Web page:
We’re also seeing high-level of volatility in the commodities markets, which appear likely to persist given the impact of the Russian invasion in Ukraine and the resulting disruption, affecting both agriculture and energy markets in the region and around the world. Risk management is our business and we have been and always will be committed to helping our customers manage uncertainty. We do this across our unique breadth of asset classes and our broad range of deeply liquid globally relevant products.

But that being said, let me transition into our Q3 performance. Our performance from Q3 and year-to-date in 2022 highlights the effectiveness of our risk management solution. Our volume is up 23% year-to-date versus the same-period last year and up 19% from the same period in 2019, prior to the pandemic. The highest average daily volume quarter in CME’s Group’s history was Q1 of 2020 when risk management was critical at the onset of the pandemic. The first three quarters of this year have been the second, third and fourth highest ADV quarters in our history.

So far in 2022, our interest rates, equities and FX products have hit peak levels of large open interest holders. With our interest rate products at an all-time high again, just last week suggesting that this represents a risk on environment. Additionally, Q3 represented our fifth sequential quarter of double digit year-over-year growth in total ADV. With the pandemic becoming part of our lives, global economics and market participants are left to manage not only uncertain market risk, but also potential new risk associated with the pandemic.

We’re pleased the NEX integration is complete and market participants are able to access cash treasuries and cash foreign exchange through one platform, complementing our existing futures on treasuries and on foreign exchange. The breadth of the assets we built overtime combined with the work we are currently doing a partnership with Google to transform markets will provide us further opportunity to continue our industry leading innovation going forward and we are 100% focused on growing in the short-term, while also positioning the business for long-term sustained growth.

I’ll now turn it over to Sean and then Tim and Derek to dig into more detail around these things.

Sean Tully — Senior Managing Director, Global Head of Rates & OTC Products

Thanks, Terry. With a return of interest rate volatility and Central Bank activity, we’ve seen strong year-over-year growth in our fixed-income businesses. Interest rate futures and options ADV were up 28% in Q3 and we’ve now delivered six consecutive double digit year-over-year ADV growth quarters for the asset class. The tailwinds Terry described should continue moving through 2023. Every FOMC meeting is in play and with high and uncertain inflation a re-jobs report and every consumer price index reading is important. You could see this very clearly with the 34 million contracts trading on a single day on October 13th, following the latest CPI release and the uncertainty here could remain for years as inflation ratings for rent and shelter tend to lag the real economy by up to 18 months.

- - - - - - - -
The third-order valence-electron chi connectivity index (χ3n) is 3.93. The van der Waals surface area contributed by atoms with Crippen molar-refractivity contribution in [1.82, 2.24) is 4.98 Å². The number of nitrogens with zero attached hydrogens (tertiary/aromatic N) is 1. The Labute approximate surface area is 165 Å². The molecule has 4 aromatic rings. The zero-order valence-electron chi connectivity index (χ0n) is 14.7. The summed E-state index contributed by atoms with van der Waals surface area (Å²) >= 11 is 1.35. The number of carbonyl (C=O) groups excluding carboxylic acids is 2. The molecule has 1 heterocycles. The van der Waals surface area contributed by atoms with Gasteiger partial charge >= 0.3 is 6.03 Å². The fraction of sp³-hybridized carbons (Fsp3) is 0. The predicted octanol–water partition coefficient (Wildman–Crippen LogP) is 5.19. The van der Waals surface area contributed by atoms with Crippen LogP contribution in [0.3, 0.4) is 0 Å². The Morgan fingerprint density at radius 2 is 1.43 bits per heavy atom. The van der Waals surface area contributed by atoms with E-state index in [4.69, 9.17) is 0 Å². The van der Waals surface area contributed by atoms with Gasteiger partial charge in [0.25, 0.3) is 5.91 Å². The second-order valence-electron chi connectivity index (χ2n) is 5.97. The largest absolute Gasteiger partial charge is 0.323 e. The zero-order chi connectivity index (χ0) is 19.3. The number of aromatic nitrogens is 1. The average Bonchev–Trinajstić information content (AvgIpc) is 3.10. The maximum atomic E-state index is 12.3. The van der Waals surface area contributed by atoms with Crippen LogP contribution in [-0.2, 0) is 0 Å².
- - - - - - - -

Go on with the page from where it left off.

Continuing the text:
These factors have led to significant trading volumes in our short-term interest rate complex with volumes up 45% through the first three quarters. During this time, we have progressed the Euro Dollar to SOFR migration, with SOFR futures and options both now trading more contracts per day then their Euro dollar counterparts, reaching a record 5.9 million SOFR contracts traded on October 13th. Lastly, our ARC endorsed term SOFR benchmark has already been licensed to over 1,700 firms in 83 different countries and has been referenced in over 2.8 trillion of loans and OTC derivatives. On the long-end of the curve, we saw double digit ADV growth in both Q2 and Q3 in treasury futures and treasury options have had particular strength with 21% growth in Q3. The tailwinds from Fed balance sheet reduction and inflation are becoming larger and have the potential to be long lasting due to the huge increase in government debt. And as Terry mentioned, uncertainty and monetary policy then drives uncertainty in other asset classes.

I’ll turn it over to Tim to speak to this very point.

Tim McCourt — Senior Managing Director, Global Head of Equity and FX Products

Thanks, Sean and it’s a pleasure to be on the call today. Allow me to start with the strength of our equity index business for our deep and liquid markets offer access to the most important global benchmark indices on one platform around-the-clock. This strong foundation positioned us well in 2022 as interest rate expectations have led to equity valuation adjustments, an increased need for risk management. The first three quarters of this year with the first, second and third highest ADV quarters on record respectively for overall equity index ADV, as well as equity index options ADV. Year-to-date through Q3, total ADV has increased 44% and options ADV has increased 74% compared with the same time frame of last year. It is important to note that our growth is driven not only by volatility, but also by product innovation. One of our most successful innovations was the launch of our Micro E-mini products in 2019. We view the micros as a useful tool to continue to attract new international and US-based customers, given the smaller contract size and the lower upfront financial commitment.

Due to the premium price point on our risk equivalent basis, the $3.2 million micro equity contracts that trade per day at the revenue equivalent of approximately $1 million E-mini contracts despite being one-tenth the notional side. We’ve also introduced a suite of products that bring traditional OTC functionality to CME such as basis traded index close, adjusted interest rate total return futures, sector futures, dividend futures, equity option block and most recently derived block functionality. These OTC alternative products meet customer’s need under the uncleared margin rules, while benefiting from the capital efficiency afforded by our equities franchise.